I read a fascinating and insightful article recently, which sought to explore why so many people in the liberated western world might be feeling so unfulfilled in their lives, when we actually live in an age where there is so much opportunity open to us, far more than was open to generations who came before us.
While most of us have to do some form of work, to some extent we are free to follow our own career path, we're no longer expected to have the same job our parents may have had, for instance or conform to societal norms - men can be primary school teachers and nurses, women can have a full career in the military, or on the sports field, or in the boardroom. Opportunities are still not entirely fair, but the situation has moved on unrecognisably from what people put up with thirty or forty years ago.
Most of us, are sexually more liberated than our parents and grandparents were. With less anxiety over unwanted pregnancy and less stigma regarding abortion and single motherhood, women and men can choose to have or not have children, to suit their life circumstances.
Thirty years ago, if you believed gay people, bisexual and transgender people should have the right to marry and raise a family together, your views were unlikely to have been shared by most people in your community, but these days, thanks to a lot of tireless campaigning to make society a more tolerant and emotionally richer place to exist, most of the people we live among, do agree with the Equal Marriage bill.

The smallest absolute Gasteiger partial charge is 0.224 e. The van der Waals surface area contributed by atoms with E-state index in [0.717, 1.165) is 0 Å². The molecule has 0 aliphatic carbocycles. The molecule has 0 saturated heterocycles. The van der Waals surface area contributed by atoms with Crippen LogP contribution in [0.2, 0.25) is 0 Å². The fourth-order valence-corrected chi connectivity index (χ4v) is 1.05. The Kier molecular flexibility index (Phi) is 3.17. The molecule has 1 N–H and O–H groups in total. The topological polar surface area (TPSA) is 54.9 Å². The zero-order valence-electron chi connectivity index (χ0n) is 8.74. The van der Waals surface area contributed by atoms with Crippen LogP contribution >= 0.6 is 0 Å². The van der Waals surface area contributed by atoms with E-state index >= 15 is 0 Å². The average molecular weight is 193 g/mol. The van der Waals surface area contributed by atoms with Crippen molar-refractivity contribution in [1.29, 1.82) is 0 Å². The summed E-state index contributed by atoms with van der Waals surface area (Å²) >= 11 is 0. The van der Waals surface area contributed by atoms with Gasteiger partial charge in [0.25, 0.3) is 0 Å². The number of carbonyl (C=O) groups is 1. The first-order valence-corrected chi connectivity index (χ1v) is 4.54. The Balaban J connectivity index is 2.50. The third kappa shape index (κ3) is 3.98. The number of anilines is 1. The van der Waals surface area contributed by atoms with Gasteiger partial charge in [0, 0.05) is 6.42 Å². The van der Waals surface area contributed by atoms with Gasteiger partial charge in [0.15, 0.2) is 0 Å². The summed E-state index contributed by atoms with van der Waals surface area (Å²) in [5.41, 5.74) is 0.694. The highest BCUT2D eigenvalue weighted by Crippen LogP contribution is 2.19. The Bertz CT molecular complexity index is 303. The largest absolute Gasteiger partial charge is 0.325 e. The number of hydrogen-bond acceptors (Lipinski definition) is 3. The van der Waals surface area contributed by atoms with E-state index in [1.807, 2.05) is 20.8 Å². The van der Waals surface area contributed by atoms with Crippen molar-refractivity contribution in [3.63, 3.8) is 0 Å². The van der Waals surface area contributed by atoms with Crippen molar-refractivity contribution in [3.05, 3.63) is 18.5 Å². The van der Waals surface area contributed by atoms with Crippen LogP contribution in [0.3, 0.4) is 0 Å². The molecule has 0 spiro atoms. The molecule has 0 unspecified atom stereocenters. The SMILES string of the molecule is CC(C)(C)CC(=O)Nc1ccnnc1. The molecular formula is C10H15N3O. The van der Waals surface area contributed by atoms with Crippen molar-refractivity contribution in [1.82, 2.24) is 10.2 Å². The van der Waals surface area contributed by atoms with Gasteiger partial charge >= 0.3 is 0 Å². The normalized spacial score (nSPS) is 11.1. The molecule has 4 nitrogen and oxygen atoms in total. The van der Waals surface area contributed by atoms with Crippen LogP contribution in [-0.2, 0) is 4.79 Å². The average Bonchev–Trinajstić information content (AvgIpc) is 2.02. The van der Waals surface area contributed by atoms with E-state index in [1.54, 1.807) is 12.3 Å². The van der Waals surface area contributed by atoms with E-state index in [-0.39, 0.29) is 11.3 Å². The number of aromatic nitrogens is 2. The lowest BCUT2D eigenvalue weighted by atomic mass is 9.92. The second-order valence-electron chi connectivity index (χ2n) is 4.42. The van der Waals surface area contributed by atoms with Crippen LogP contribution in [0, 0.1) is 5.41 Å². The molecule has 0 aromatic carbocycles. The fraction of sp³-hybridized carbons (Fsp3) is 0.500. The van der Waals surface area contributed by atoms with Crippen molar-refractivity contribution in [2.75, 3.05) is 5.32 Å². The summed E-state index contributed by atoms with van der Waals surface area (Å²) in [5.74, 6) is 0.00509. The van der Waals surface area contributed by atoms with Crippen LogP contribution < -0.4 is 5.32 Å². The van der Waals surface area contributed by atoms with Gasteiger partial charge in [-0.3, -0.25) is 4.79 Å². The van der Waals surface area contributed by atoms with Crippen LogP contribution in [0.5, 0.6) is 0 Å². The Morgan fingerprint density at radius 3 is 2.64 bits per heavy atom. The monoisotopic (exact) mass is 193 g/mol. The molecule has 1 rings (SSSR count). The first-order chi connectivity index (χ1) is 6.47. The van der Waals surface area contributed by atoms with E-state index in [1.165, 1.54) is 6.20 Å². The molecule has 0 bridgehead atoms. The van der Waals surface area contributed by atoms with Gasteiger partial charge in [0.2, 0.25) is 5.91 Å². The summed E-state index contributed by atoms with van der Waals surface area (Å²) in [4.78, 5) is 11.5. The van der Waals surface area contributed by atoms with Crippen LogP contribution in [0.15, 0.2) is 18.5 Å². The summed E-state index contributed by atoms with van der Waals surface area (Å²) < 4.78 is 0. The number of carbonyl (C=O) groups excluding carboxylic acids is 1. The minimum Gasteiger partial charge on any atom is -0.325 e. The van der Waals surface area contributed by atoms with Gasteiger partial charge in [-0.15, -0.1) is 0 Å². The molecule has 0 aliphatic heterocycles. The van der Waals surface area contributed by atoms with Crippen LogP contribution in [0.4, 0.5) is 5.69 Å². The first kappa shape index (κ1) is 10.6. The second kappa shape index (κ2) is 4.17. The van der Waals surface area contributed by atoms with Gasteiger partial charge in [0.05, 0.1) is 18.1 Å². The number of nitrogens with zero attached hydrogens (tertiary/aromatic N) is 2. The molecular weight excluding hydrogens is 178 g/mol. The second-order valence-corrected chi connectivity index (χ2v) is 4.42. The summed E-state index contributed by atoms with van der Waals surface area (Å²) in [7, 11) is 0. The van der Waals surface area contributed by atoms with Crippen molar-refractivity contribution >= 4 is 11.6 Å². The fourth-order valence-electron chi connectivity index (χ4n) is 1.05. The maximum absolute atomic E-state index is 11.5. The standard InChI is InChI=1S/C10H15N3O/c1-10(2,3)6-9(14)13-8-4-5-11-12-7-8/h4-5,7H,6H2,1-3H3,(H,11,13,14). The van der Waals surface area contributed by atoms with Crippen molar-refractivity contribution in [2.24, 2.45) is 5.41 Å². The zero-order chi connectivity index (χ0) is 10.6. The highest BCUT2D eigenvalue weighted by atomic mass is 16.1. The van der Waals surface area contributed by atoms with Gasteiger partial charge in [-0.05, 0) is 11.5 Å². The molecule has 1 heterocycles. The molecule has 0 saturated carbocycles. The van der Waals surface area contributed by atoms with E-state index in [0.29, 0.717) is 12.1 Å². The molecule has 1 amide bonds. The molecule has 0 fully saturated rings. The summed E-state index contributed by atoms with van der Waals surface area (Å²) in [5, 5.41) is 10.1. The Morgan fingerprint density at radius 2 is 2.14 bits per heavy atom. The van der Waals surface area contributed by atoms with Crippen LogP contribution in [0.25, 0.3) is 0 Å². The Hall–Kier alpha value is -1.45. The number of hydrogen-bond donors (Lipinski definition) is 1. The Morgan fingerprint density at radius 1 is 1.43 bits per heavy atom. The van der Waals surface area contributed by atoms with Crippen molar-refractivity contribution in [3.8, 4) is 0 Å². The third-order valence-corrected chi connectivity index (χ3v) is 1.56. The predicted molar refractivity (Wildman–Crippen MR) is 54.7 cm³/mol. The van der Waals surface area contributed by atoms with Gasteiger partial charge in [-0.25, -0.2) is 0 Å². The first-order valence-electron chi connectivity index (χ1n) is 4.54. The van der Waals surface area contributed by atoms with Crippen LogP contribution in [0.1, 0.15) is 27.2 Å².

There's less racism, less misogyny less religious oppression, we're free to travel all over the globe and we can go to college to study pretty much any subject that takes our fancy. We can communicate instantly with friends and loved ones anywhere in the world, we can even see their faces as we have conversations with them, we have relatively open access to sports stars, people from the world of music, the arts and politicians alike.
We have access to more information than we could ever need or devour on any issue we're interested in and we can connect with that information at the click of a button, or increasingly, the tap of a screen, day or night and usually for free.
So why do people report lower levels of satisfaction and contentment now, then studies before have revealed?
One suggestion, is that people are trying to meet internal needs by fulfilling external goals. If I have a newer car, another pair of shoes, the latest iPhone, a prettier girlfriend, a richer husband, a better paid job, a nicer apartment, a thinner waist, a fuller bust, I will accept myself more, I will admire myself more, I will be happier. Well that is the belief.